The online hotel booking industry, which includes popular sites like Booking.com and Trivago, will be put under the spotlight as an investigation is launched into the deals it offers.
The Competition and Markets Authority (CMA) made the decision following concerns that customers might not really be getting that good a deal.
Announcing the investigation on Friday, the CMA, which is expected to report its findings next year, said it was concerned about the clarity, accuracy, and presentation of information on sites, which could mislead people, stop them from finding the best deal – and potentially break consumer law.
The watchdog has written to all companies in the sector asking them for information about their business practices.
Booking sites often lure customers in by offering what look like deep discounts on particular rooms and use selling tactics such as limited-time offers to seal deals.
The CMA said it would investigate whether tactics such as showing a customer how many rooms were left, and how many other people were looking at the room at the same time, could create a false impression of room availability or rush customers into making a booking decision.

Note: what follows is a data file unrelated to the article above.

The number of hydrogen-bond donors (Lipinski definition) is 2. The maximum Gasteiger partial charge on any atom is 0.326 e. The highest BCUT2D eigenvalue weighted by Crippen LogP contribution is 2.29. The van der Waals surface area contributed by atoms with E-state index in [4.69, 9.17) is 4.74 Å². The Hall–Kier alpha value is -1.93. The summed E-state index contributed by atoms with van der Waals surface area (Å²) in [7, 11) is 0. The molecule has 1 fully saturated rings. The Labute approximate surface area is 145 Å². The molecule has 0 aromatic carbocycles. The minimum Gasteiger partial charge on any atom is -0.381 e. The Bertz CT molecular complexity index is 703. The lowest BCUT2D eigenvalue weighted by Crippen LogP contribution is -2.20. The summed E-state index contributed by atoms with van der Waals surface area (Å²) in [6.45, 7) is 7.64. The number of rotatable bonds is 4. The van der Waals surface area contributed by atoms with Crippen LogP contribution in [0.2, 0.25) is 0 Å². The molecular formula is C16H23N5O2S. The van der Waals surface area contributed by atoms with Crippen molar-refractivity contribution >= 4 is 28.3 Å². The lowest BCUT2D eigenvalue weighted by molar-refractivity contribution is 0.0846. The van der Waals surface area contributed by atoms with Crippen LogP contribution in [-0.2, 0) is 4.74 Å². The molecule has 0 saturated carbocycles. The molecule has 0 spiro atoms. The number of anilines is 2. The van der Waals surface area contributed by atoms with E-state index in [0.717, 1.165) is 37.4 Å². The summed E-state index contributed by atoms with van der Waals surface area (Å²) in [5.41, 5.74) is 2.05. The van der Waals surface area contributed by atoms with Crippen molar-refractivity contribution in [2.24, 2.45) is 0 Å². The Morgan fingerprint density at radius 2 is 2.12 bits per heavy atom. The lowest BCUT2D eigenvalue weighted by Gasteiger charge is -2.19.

It will also examine hidden charges, whether discount claims are misleading, and whether ranking of hotels could be linked to commission.
The CMA's CEO, Andrea Coscelli, said 70% of people who shopped around for hotels last year used these sites and they "should all be confident they have chosen the best accommodation for their needs and are getting a good deal".
"To do this, sites need to give their customers information that is clear, accurate, and presented in a way that enables people to choose the best deal for them. But we are concerned that this is not happening and that the information on sites may in fact be making it difficult for people to make the right choice.
"That’s why we have started our investigation into this sector – to get to the bottom of these issues, see whether sites are breaking consumer law, and make sure they help, not hinder, people searching for their next hotel room."